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My research is located at the intersections of new technology, digital cultures, and education, examining tensions that can be unmasked or generated when education, teaching and learning goes digital; and how these tensions challenge dominant discourses in higher education and in the cultural heritage sector. I write about themes of power and discourse; authenticity and reflection; place and space; and the changing nature of higher education and cultural institutions in a digital age. Specific contexts of exploration are the impact and pedagogy of MOOCs and open education, museum and gallery learning and engagement, student and teacher experiences of online distance learning, and online writing and reflection.
Some areas of focus of my work have been:
- problematising a discourse of authenticity in online reflective practices;
- re-imagining how museums and galleries measure visitor engagement;
- understanding online student experiences of writing, feedback and assessment;
- connecting theories of teacher identity to new spaces of MOOC teaching;
- justifying the rejection of instrumentalist discourses in digital education, research and evaluation.
PI – Artcasting and ARTIST ROOMS on Tour: Using mobilities-informed methods to support new approaches to arts evaluation. AHRC, 2015-16. With CIs Jeremy Knox and Chris Speed.
PI – Digital Cultural Heritage Research Network, University of Edinburgh Academic Networking Fund, 2016. With CIs Sian Bayne, James Loxley and Chris Speed.
Lead consultant on a project with the World Bank, Washington DC, supporting the development of their MOOCs. (2013-16)
PI – Dissertations at a Distance. Principal’s Teaching Award Scheme, University of Edinburgh (2014-15)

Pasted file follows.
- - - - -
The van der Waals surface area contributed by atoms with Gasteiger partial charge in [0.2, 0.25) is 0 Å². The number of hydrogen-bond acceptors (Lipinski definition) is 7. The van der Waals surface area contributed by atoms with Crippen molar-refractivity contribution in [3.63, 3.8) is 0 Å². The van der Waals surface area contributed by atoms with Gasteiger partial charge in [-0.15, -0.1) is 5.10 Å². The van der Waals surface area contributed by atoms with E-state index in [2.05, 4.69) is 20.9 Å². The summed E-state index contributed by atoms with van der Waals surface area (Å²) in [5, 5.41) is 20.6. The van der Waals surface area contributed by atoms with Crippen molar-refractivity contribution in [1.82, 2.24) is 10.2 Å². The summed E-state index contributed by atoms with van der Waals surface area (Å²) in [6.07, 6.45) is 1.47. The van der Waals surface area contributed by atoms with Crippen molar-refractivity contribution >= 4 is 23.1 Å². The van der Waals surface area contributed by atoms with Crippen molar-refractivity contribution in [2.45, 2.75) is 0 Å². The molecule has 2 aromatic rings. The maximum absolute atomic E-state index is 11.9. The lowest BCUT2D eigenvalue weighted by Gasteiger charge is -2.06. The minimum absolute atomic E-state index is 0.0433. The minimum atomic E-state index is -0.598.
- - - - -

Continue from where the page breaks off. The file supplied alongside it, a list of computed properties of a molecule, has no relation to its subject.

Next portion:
Consultant – World Bank ‘Markets for Health’ online course development (PI Mark Hellowell) – 2015
Member of the ARTIST ROOMS Research Partnership, Engagement and Learning strand. Partnership Lead: Neil Cox. (2012-16)
Partner – CONSTRUIT!: Making construals as a new digital skill for creating interactive open educational resources. Funded by ERASMUS+, with Warwick (lead partner), Edumotiva (Greece), University of Eastern Finland, Helix 5 (Netherlands), Comenius University (Slovakia), and the University of Edinburgh. (2014-17)
Project team: Coding the MOOC teacher. (2014-15)
Co-author, Higher Education Academy commissioned report: ‘MOOC pedagogy: the UK view’. With Sian Bayne. Report details: Bayne, S. and Ross, J. (2014) The Pedagogy of the MOOC: the UK View. York: Higher Education Academy. http://www.heacademy.ac.uk/resources/detail/elt/the_pedagogy_of_the_MOOC_UK_view
2013 and earlier:
Member of local organising committee, Networked Learning 2014, Edinburgh. (2013-14)
2012 – co-investigator, Social History Timeline Application. (PI Tim Fawns)
2011-12 – co-investigator, New geographies of learning: Distance education and being “at” Edinburgh. (PI Dr S Bayne)
2010-11 – co-investigator, Digital Futures for Cultural Heritage Education in Scotland seminar series.
2009-11 – principal investigator, Principal’s Teaching Award funding for “Student Writing Online: innovative online strategies for assessment and feedback”.
2009-10 – co-investigator with Z Williamson, Roberts Funding for Researcher-Led initiatives, “Research Perspectives: discussion, debate and dialogue” series for doctoral students and early career researchers in the College of Humanities and Social Sciences, University of Edinburgh.
2007-09 – research associate, National Museums Online Learning Project. (PI, Dr S Bayne)
2005-06 – principal investigator, Principal’s E-Learning Fund supported ERDEE project: E-portfolio Research and Development in Education at Edinburgh.
My thesis analysed qualitative interview data to explore how students and teachers negotiate issues of audience, performance and authenticity in their high-stakes online reflective practices, by which I mean online reflection (for example in blogs or e-portfolios) which is summatively assessed, or which serves a gatekeeping function in terms of entry or progression into a profession or professional body. I used the metaphor of the “mask” to examine key themes of performance, trace, disguise, protection, discipline and transformation. My central argument was that the effects of both compulsory reflection, and writing online, destabilise and ultimately challenge the humanist ideals on which reflective practices are based: those of a ‘true self’ which can be revealed, understood, recorded, improved or liberated through the process of writing about thoughts and experiences.